Before playing an original song called “Jesus Freaks,” D.C. Talk singer Toby McKeehan referred to one of “freak’s” many definitions in the dictionary: “an ardent enthusiast.”

“We ain’t nothin’ but a bunch of Jesus freaks!” he shouted as the audience screamed.

An unannounced visit by Bishop Gaydos to the diocese’s block in the Kiel mezzanine elicited a standing ovation from the youth of the diocese, followed by a “me and bishop” photo frenzy.

Following D.C. Talk’s closing number, “Let the River Flow,” Mr. Angrisano pleaded with the audience to let the excitement and message of the gathering and the Pope’s visit change their lives.

“It’s just GOT to go out there with us!” he said. “You just CAN’T leave it. You’ve got to walk out of here and live it!”

Twenty thousand yellow and white bandanas twirled to the beat of countless choruses of “Cry the Gospel,” the theme song specially written by Tom Booth for the Pope’s visit.

The Pope was delayed about 45 minutes, during which time Mr. Angrisano and members of the day’s performing acts presided over an impromptu rally that brought the collective mindset to within a few degrees of the boiling point.

The young people cheered and sang as the screens flashed live shots of the Pope’s motorcade through the route once traveled by a triumphant Charles Lindbergh after his legendary transcontinental flight.

“The Pope is in the building!” Mr. Angrisano announced as the young people roared with delight and the TVs beamed record-breaking St. Louis Cardinal homerun-hitter Mark McGwire kissing the Pope’s ring.

The arena erupted into a giant blue-white flash as thousands of camera fired while the Pope progressed slowly down the center aisle.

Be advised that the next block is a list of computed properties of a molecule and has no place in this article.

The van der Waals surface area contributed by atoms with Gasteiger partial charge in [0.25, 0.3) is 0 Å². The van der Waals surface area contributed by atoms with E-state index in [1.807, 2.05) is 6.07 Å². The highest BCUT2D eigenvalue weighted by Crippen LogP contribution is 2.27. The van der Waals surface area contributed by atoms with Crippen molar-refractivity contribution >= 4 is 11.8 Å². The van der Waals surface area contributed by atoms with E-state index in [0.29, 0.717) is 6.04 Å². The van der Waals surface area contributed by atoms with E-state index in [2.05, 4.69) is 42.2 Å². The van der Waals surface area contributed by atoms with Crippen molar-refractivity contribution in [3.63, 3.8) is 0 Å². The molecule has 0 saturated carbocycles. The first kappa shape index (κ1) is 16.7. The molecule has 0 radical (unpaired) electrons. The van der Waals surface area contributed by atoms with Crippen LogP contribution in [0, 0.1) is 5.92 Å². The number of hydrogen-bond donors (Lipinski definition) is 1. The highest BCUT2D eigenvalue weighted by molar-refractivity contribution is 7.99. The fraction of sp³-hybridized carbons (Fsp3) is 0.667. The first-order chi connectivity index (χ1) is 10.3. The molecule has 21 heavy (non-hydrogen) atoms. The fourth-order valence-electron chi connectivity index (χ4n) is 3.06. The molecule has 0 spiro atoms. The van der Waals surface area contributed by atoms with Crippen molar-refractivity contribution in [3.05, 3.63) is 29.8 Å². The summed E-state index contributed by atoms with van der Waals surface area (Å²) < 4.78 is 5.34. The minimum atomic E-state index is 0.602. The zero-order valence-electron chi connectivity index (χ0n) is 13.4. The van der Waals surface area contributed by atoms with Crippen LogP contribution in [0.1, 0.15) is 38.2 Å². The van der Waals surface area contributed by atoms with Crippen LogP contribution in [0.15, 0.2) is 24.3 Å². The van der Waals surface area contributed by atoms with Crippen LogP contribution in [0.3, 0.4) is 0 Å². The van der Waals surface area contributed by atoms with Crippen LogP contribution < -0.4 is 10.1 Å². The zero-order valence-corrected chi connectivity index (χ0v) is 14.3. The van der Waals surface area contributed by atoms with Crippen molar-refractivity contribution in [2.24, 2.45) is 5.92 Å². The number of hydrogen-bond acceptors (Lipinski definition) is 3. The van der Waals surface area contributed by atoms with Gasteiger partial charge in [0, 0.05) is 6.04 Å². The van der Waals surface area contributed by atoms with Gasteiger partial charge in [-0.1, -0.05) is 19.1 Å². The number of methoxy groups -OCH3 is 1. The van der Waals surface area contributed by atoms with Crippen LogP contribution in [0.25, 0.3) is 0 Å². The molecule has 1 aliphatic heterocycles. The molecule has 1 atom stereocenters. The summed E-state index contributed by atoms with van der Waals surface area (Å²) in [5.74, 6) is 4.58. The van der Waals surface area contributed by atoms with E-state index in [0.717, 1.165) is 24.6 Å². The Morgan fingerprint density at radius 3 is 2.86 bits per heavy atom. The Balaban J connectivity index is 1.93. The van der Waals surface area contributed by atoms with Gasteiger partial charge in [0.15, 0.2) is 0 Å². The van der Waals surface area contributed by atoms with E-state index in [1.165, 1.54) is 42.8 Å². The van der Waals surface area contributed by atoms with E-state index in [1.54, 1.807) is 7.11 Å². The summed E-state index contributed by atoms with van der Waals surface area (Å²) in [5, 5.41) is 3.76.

“All these people want to tell you how happy they are to be here with you and to have you with them,” Archbishop Justin F. Rigali of St. louis told his old friend, Pope John Paul II.

The crowd’s youthful exuberance was contagious, even for a man three times the median age.

“Praised be Jesus Christ,” the Pope began. “Your welcome makes me feel very happy. Trust me that tonight, the Pope belongs to you!”

Feeling at home in a building usually used for St. Louis Blues hockey games and other sports events, the Pope called on the young people to train spiritually, “to live your faith in Christ, to give yourselves fully to the Lord without reserve, and to do the work he asks you to do.

“Christians are always in training,” he said. “Each one of you belongs to Christ, and Christ belongs to you.”

The Pope challenged them to attend Mass every Sunday and to become active in their parishes. He called on them to share their special talents with Christ’s Church.

“Even though you are young, the time for action is now,” the Pope said. “He wants all of you to be lights to the world as only young people can be lights. ... Christ is calling you, the Church needs you, the Pope believes in you and expects great things from you.”

The young people gave the Pope three gifts: a mitre for him to war, a hockey stick, and a St. Louis Blues hockey jersey with the name “John Paul II” and the number “1” sewn onto it.

“If the Pope is coming back to play hockey, maybe he’s going to be around for a while, after all,” Pope John Paul II said.